The coronavirus has had a twofold impact on sparking these protests. According to Professor Frank Roberts (an NYU professor), it has minimised distractions – with people locked in to their homes, with a large portion of the population also dealing with unemployment. This lack of distraction has allowed people to focus on the socio-political narratives breaking around them. Also, while COVID has been a leveler of sorts, it has actually disproportionately affected African- Americans – due to a lack of adequate housing, sanitation, and healthcare facilities. Unemployment rates due to the pandemic are also higher among African-Americans. This disproportionate impact has also fuelled African-Americans across the country to protest not just against racism in their social lives, but also racism when it comes to government policy.
Needless to add..anti-Trumpism
When the protests broke out Trump deployed the US National Guard to take control (who fired rubber bullets and tear gas onto the protesters). Trump then called the protesters ‘thugs’ on twitter, saying that, ‘when the looting starts, the shooting starts.’
Trump’s racist, violent and insensitive remarks, then made these protests a lot more personal – as they transformed into demonstrations against the president’s incumbency. With the US elections around the corner, those opposing Trump and his policies are also using these protests as platforms to urge US citizens to use their vote responsibly. Trump, of course, has seen the protests as a means of undermining his presidency, and has gone so far as to deploy the military to try and quell the protests – a move that has been seen authoritarian, inspiring even more people to come out and march against him. It’s a downward spiral.
Questionable police actions
Barring a few incidents the protests, across the US, have largely been peaceful. In some instances, the police have even publicly supported the protesters and the Black Lives Matter movement. Only in some though – there have been several cases of confrontation and conflict between the police and the demonstrators. Protesters and journalists have been tear-gassed, pepper-sprayed, and even hit with rubber bullets while peacefully marching on the streets. It’s led to a further backlash against the the US police who’ve been accused of taking excessive, unjustified measures against the protesters, and using military-grade equipment to suppress the protests. It has also further fueled the anger against the racist nature of the police, as well as against its excessive militarisation.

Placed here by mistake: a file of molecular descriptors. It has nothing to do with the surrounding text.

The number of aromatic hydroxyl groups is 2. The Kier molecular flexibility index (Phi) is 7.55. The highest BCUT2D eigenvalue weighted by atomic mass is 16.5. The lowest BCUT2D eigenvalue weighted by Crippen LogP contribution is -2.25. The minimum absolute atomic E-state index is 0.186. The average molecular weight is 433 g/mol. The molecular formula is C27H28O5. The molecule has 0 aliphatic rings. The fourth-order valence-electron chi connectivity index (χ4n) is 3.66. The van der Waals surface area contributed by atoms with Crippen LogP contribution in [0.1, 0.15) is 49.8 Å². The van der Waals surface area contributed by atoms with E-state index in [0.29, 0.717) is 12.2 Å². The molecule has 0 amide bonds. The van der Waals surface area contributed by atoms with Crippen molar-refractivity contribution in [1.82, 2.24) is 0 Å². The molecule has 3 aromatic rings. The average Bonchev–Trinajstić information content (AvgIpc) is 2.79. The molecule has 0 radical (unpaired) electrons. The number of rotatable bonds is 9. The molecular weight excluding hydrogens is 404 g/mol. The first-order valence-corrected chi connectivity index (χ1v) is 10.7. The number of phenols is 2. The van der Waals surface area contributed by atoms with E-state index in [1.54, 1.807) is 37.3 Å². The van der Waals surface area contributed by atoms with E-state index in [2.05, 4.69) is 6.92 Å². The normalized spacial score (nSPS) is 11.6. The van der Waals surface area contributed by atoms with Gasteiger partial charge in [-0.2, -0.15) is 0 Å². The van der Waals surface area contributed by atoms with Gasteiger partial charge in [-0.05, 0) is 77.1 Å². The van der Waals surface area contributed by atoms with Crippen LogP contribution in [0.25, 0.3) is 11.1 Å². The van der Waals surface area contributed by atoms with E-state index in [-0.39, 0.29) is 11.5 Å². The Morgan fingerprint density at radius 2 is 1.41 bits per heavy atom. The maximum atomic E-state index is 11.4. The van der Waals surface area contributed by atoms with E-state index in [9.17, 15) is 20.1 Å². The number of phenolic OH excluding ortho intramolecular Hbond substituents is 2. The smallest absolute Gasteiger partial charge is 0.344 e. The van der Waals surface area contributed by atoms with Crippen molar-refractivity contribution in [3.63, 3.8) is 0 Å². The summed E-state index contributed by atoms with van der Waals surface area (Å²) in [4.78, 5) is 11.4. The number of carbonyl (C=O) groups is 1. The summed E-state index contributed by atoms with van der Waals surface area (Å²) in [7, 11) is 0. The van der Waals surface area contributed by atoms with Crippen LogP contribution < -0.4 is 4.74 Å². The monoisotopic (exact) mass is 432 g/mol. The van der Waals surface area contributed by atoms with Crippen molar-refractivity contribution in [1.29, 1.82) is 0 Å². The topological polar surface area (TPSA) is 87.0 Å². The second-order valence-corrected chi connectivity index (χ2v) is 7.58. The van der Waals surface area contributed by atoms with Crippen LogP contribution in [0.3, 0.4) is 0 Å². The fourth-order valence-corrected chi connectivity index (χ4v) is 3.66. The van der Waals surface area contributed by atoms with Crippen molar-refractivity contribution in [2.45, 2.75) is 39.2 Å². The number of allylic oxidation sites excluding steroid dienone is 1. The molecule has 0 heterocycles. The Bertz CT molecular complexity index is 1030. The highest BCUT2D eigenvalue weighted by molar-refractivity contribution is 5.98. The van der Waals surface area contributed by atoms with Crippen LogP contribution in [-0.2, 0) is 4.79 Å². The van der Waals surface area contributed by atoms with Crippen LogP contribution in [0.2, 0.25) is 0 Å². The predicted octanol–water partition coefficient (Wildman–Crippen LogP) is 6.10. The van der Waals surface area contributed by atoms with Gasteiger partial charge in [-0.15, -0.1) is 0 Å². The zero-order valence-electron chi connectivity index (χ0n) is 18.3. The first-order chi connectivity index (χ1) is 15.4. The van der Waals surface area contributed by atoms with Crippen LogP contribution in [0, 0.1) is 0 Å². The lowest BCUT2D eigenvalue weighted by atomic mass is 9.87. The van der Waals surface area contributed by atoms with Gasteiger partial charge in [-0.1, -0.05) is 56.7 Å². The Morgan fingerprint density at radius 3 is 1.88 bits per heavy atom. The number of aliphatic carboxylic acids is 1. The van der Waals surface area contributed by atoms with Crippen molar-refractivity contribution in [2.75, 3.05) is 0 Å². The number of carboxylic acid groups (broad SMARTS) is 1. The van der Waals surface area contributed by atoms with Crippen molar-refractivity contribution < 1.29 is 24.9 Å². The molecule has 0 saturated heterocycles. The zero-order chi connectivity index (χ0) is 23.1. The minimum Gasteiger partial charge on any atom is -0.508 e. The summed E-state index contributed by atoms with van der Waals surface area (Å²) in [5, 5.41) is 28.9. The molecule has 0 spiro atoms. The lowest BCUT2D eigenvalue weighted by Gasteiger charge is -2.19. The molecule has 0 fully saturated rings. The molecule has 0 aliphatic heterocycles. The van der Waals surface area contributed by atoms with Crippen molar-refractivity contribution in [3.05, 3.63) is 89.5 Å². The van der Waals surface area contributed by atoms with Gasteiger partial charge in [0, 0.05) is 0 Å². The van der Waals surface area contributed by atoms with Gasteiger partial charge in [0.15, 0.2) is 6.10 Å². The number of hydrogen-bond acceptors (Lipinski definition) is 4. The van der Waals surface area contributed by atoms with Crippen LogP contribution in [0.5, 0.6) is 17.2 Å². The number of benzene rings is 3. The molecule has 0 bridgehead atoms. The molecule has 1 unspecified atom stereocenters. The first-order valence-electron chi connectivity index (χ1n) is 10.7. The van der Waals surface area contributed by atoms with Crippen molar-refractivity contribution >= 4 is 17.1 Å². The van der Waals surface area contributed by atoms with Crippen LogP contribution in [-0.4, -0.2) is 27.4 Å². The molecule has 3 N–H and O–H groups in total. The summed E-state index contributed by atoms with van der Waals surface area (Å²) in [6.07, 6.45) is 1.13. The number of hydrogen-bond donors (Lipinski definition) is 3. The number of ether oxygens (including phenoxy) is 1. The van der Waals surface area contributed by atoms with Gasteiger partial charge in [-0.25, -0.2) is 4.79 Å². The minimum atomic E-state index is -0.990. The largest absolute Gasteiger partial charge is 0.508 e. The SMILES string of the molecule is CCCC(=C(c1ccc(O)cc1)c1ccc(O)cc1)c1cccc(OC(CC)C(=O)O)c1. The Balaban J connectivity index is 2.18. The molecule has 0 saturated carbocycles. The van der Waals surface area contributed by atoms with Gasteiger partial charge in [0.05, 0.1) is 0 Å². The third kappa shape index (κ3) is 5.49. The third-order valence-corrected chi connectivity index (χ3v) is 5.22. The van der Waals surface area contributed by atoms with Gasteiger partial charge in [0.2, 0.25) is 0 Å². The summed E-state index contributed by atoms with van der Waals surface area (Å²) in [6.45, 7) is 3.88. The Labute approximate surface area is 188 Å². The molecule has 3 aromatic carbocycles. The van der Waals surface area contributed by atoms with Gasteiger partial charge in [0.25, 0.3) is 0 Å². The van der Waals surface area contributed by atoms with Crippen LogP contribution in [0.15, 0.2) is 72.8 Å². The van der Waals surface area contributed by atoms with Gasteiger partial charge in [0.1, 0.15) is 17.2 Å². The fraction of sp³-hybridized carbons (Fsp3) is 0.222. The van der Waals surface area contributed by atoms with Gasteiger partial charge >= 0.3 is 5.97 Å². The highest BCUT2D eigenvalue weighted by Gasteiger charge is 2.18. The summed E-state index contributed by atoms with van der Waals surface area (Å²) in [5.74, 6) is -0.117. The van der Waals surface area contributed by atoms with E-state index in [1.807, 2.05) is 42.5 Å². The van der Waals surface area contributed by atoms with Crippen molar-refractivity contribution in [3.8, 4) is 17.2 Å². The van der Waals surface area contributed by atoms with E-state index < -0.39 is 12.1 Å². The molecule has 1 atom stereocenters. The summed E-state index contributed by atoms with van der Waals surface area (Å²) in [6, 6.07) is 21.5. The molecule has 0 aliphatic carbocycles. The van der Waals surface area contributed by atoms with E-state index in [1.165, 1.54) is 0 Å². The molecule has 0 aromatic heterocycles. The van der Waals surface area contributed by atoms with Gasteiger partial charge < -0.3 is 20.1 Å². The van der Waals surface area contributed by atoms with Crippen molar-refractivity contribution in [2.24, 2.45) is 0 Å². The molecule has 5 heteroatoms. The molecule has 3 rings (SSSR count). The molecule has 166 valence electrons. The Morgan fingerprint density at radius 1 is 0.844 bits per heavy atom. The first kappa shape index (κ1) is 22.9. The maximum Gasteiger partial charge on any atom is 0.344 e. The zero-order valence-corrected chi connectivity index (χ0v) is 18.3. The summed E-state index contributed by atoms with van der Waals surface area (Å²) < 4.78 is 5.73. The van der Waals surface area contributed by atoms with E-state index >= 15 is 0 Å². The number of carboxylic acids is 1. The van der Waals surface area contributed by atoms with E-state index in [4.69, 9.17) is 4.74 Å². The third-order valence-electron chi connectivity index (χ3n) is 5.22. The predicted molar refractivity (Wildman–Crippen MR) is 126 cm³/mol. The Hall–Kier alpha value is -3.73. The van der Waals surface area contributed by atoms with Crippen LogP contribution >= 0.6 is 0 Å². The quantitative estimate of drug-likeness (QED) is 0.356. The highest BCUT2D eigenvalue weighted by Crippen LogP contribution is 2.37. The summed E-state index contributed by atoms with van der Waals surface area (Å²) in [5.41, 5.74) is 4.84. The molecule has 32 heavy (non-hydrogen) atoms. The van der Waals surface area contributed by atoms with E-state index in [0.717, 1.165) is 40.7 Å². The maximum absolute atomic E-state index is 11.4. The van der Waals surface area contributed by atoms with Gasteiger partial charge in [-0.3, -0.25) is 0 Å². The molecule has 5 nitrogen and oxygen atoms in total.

When the world came together as one
What happens in America (or any other part of the world, for that matter) does not stay in America. It spills over to the rest of the world.
In today’s borderless world, geographical boundaries are easily blurred, especially when a common cause finds resonance with people from around the world. George Floyd’s murder was one such incident, which touched a chord and went on to spark a global movement. People united in solidarity, not only with the protests in the USA, but also against racism and other forms of discrimination within their own countries, and against their own minorities. In India, for example, the Hashtag #DalitLivesMatter has been trending on Twitter, leading to a widespread social media campaign to stop discrimination against Dalits in the country. In the United Kingdom, anti-racism protesters tore down statues of slave traders like Edward Colston and Henry Dundas. A statue of Winston Churchill was also spray painted with the words: ‘Churchill was a racist,’ and ‘I can’t breathe.’ In Belgium, a statue of King Leopold II, their longest reigning king, was also covered in red paint, marked with the world ‘assassin,’ and finally dismantled.
While one cannot reasonably predict where these protests will lead, such a widespread response seems to provide a ray of hope. Never before have people across the world come together to protest a singular cause with such zeal. Will George Floyd’s death become the catalyst that changed the course of history?
The answer is blowing in the wind…